Analysis of the 36th America’s Cup event in Auckland shows we put in a lot more money than it made - with every dollar invested by the Government and Auckland Council returning only 79c.
Released yesterday by the Ministry of Business, Innovation and Employment and Auckland Council, the cost-benefit analysis showed the overall cost of the event was $744.2 million, while the “benefits” amounted to $588.1 million.
That meant for every dollar the Auckland Council spent, it only got 85c back. At a national level, the return was only 79c for every dollar invested.
According to the analysis, the shortfall was due to the impacts of Covid, lack of Cup challengers and higher events costs.
Previously, the Cup has been criticised for its hefty price tag, including by Te Pāti Māori co-leader Rawiri Waititi who said millions of dollars of public money was being spent on a sport only a small number of New Zealanders participated in.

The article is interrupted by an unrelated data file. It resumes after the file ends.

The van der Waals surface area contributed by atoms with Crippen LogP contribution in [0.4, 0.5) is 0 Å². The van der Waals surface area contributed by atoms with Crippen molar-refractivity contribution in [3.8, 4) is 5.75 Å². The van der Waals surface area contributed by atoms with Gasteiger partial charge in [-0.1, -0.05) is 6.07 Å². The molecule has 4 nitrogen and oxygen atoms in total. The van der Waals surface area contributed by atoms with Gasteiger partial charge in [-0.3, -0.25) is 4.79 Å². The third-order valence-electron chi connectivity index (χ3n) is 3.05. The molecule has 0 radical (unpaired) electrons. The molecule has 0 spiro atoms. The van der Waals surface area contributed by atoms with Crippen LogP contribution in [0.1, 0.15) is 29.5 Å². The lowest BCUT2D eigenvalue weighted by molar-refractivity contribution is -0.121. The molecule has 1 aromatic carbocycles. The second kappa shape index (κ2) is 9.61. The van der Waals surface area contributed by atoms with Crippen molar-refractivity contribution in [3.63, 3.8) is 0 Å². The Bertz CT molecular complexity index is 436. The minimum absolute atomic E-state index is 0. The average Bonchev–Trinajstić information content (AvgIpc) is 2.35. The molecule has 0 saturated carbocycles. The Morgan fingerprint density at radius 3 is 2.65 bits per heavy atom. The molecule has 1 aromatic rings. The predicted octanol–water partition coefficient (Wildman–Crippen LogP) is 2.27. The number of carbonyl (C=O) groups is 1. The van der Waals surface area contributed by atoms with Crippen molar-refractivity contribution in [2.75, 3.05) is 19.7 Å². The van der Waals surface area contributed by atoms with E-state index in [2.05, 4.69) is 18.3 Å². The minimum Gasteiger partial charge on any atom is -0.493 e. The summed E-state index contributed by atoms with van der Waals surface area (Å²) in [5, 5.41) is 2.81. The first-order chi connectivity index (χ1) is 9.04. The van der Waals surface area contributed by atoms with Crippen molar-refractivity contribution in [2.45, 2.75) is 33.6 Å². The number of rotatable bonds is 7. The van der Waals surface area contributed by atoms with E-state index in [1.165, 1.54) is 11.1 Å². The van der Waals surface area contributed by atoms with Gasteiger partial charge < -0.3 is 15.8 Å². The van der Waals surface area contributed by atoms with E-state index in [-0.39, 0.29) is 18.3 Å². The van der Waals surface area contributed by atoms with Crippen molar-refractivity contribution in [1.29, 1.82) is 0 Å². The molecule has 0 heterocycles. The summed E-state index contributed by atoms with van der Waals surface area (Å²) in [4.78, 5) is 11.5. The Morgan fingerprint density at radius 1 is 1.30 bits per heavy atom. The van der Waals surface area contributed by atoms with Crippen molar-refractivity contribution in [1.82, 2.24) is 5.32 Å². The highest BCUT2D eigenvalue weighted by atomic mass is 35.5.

But despite the negative numbers, a raft of public figures have reiterated their support for the event. Paul Stocks, MBIE deputy secretary, said New Zealand gained important exposure on the international stage. Infrastructure development in Auckland related to the Cup was also a huge plus, he said.
“[It] was the most-watched America’s Cup of all time, with a dedicated audience of 68.2 million viewers across the world, in 198 countries,” Stocks said.
“It delivered key infrastructure at the Auckland waterfront, and also supported domestic tourism, bringing nearly 39,000 people to Auckland.”
Team New Zealand boss Grant Dalton told 1 News given the significant challenges related to Covid, the outcome of the Cup was a success.
“Even just the fact we managed to achieve putting on a successful major global sporting event in Auckland, while the majority of the world was locked down, was a huge achievement,” he said.
Grant also highlighted the impact of having no big-spending superyachts at the event. 110 superyachts wanted to attend, but were not permitted because of border restrictions.
Overall, New Zealand invested $348.4 million into the America’s cup - $133.2m from central Government and $215.2m via Auckland Council.